Just saw Clint Eastwood’s recent Iwo Jima movie, “Flags of Our Fathers.” It wants to be the Pacific War’s version of “Saving Private Ryan,” but fails, alas. Jumpy editing, and it’s hard to differentiate between the soldiers, for starters.
In one scene, a Treasury Department official urges three of the survivors of the raising of the flag on Mount Suribachi to sell war bonds as aggressively as they can, because the three previous bond drives had fallen far short of expectations, the U.S. was in dire straits financially due to military spending, and if the current (seventh) war bond drive didn’t succeed, the U.S. would have to pull out of the war within six months and come to terms with Japan.
Yeah, right. I didn’t believe a word of it. Yes, the U.S. did some bigtime deficit spending during WW2, but our financial situation wasn’t nearly that bad, was it? If he was trying to get them fired up to sell bonds, he waaaaaaay overstated his case, I think.
Here are some statistics on the World War II war bond drives. Note the success of each of them. Corporations and banks also bought bonds, in addition to individuals.
If the bond drives had fallen short, we hardly would have given up, shaken hands with Japan, and said “Good game”. The next step would have been compulsory savings. Every last dollar of bank reserves would have had to have been invested in bonds, and individuals and corporations would have gotten part of their payment in such. Fortunately, such extreme steps were never necessary.
The difference between the U.S. and all other countries engaged in major modern wars is that the U.S. came out of the wars in better shape than it went in, rather than being a bankrupt, mentally and materially exhausted nation. (Parenthetically, I’m convinced this has played a major role in other countries’ resentments of the U.S. over the years.)
It’s not much of an exaggeration to say that the U.S. was awash in money by 1945. Because of the lack of consumer goods to buy - plus the enforced rationing - most families had managed to put away large amounts of money in savings as well as into bonds. (There was a huge fear that the spending of their piled-up cash would send the country into a devastating inflation after the war; something that didn’t happen because of the productivity gains the war forced along with a shortage of goods to feed the pent-up consumer hungers.) This was helped by the virtually universal employment that the war brought on along with higher wages in every industrial category. Large manufacturers made enormous profits during the war, and were already planning for a highly profitable return to a civilian economy by 1944.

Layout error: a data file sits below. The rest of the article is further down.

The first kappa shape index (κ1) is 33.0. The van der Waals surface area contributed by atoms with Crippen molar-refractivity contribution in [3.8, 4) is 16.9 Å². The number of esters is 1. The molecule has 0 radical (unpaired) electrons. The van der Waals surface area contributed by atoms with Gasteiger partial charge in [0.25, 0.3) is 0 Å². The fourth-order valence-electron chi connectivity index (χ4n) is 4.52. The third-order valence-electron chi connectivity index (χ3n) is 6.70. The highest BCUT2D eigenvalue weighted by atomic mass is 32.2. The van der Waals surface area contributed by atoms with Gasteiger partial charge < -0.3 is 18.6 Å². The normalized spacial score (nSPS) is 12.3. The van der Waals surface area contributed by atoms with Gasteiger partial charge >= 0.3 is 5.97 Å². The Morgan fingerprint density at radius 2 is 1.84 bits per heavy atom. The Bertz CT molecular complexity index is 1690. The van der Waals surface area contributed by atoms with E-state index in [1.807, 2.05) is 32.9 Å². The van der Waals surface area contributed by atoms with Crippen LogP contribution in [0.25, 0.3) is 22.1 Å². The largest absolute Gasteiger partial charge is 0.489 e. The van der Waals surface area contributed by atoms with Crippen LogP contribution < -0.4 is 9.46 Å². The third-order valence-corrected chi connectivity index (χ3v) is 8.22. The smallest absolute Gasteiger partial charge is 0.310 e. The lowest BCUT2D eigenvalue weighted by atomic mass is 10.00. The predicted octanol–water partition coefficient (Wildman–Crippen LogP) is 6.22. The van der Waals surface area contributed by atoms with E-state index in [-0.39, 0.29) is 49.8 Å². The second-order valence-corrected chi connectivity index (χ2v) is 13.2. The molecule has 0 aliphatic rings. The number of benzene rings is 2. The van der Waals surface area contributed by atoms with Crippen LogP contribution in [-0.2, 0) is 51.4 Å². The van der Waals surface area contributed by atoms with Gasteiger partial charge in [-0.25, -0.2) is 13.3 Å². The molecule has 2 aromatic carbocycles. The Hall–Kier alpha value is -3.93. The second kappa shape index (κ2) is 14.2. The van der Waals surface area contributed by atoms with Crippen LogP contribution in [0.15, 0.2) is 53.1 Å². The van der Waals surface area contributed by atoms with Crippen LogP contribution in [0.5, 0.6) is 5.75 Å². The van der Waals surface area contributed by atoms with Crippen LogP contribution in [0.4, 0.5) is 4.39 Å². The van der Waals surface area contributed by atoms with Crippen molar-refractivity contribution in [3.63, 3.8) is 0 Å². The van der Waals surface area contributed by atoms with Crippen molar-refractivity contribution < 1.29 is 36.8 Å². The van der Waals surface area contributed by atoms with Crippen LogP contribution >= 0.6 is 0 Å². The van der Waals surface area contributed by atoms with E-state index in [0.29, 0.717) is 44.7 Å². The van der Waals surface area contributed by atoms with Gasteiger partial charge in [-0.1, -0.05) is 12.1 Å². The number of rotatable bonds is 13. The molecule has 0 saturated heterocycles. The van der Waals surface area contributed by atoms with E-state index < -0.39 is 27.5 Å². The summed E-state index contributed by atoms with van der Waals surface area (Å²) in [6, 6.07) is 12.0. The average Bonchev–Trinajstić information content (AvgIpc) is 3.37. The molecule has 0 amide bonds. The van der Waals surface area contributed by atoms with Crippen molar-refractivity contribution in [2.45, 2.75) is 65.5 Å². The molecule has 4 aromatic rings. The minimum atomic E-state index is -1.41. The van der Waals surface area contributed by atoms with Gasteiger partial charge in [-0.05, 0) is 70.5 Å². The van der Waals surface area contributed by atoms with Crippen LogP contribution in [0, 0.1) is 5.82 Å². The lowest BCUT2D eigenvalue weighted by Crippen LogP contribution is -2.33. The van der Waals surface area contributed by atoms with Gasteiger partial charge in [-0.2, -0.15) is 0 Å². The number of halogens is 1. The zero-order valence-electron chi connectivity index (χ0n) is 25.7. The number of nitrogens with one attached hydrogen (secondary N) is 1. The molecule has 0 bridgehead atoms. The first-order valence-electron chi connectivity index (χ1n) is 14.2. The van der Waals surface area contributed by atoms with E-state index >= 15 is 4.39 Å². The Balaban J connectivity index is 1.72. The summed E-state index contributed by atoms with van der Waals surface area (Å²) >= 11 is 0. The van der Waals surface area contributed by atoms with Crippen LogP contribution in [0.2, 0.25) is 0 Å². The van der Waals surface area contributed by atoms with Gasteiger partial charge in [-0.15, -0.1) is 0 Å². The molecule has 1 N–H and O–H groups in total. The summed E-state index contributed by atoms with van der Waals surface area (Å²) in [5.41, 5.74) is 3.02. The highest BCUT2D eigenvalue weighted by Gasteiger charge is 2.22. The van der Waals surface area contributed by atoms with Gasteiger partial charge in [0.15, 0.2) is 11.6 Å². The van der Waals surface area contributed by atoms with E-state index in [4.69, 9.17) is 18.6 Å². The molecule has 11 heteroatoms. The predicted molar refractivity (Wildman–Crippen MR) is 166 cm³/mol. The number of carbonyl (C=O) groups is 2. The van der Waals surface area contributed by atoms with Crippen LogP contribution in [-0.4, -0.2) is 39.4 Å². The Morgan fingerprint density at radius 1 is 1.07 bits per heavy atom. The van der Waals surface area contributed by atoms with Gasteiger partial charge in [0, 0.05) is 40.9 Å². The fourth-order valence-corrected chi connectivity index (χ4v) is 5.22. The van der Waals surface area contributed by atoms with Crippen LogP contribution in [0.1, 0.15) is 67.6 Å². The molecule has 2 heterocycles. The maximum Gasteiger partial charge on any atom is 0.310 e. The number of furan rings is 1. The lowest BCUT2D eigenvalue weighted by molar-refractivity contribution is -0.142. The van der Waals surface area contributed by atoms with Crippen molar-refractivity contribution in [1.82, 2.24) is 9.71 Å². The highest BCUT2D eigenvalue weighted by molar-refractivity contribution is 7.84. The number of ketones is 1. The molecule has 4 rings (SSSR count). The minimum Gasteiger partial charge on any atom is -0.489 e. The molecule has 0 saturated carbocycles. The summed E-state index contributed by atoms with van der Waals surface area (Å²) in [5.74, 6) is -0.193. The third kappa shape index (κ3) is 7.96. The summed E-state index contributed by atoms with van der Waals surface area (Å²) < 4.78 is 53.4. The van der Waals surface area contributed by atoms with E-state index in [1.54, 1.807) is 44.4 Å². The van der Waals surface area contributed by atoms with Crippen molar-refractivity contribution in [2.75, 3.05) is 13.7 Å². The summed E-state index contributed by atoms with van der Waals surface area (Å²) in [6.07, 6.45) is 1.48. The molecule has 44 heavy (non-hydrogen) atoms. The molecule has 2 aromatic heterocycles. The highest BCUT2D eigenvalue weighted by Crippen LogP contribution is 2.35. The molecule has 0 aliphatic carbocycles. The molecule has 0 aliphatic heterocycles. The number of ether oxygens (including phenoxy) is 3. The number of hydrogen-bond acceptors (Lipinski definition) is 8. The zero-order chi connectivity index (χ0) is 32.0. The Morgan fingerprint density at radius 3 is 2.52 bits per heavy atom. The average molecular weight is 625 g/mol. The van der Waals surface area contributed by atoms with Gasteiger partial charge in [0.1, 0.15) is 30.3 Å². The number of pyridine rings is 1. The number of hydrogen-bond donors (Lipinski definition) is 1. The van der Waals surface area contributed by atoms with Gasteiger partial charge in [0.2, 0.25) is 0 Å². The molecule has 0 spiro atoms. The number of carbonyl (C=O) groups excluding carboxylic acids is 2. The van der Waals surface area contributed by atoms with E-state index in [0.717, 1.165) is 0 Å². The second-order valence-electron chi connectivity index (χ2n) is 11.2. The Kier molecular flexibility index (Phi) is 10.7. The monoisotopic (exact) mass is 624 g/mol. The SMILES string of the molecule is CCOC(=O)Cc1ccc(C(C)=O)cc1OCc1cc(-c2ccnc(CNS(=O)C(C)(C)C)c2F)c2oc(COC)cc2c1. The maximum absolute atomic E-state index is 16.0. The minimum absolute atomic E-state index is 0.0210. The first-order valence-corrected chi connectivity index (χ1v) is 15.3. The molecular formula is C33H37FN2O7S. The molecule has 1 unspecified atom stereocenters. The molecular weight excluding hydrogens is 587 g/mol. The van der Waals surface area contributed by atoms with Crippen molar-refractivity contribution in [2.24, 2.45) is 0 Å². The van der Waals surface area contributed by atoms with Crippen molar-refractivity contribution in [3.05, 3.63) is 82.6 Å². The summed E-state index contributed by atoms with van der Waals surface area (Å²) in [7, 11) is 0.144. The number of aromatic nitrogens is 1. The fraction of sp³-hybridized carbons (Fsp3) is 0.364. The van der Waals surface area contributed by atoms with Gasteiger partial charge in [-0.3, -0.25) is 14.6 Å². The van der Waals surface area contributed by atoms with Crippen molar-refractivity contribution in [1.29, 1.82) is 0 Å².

Not everybody prospered, of course: small manufacturers suffered because government contracts went overwhelmingly to large businesses and consumer goods retailers closed because of lack of goods to sell.
Even so, the economy in 1945 was vastly superior to that in 1940. The bond efforts were easily oversubscribed and more could easily have been taken out of peoples’ pockets. What’s interesting is that the U.S. could have taxed this money but instead borrowed it with promises of good interest returns. No other country could possibly have done this during the war.
In fact, many of our allies were hurting because the U.S. took gold from their reserves as payments for the enormous amount of matériel it sold them to prosecute the war. We had almost all the gold in the world by war’s end. Wealth flowed into the U.S. from the rest of the world. Again, it has to be emphasized: the U.S. was wealthier at the end of the war than at the beginning, and became so at the expense of all the other nations fighting the war. It’s possible that the U.S. was wealthier than the rest of the world combined at war’s end.
It’s hard to imagine today the kind of propaganda the U.S. put out on a daily basis to get the public and the troops to go along with the war, but I cannot imagine anyone seriously saying that the U.S. would have to end the war because it didn’t have enough money to fight.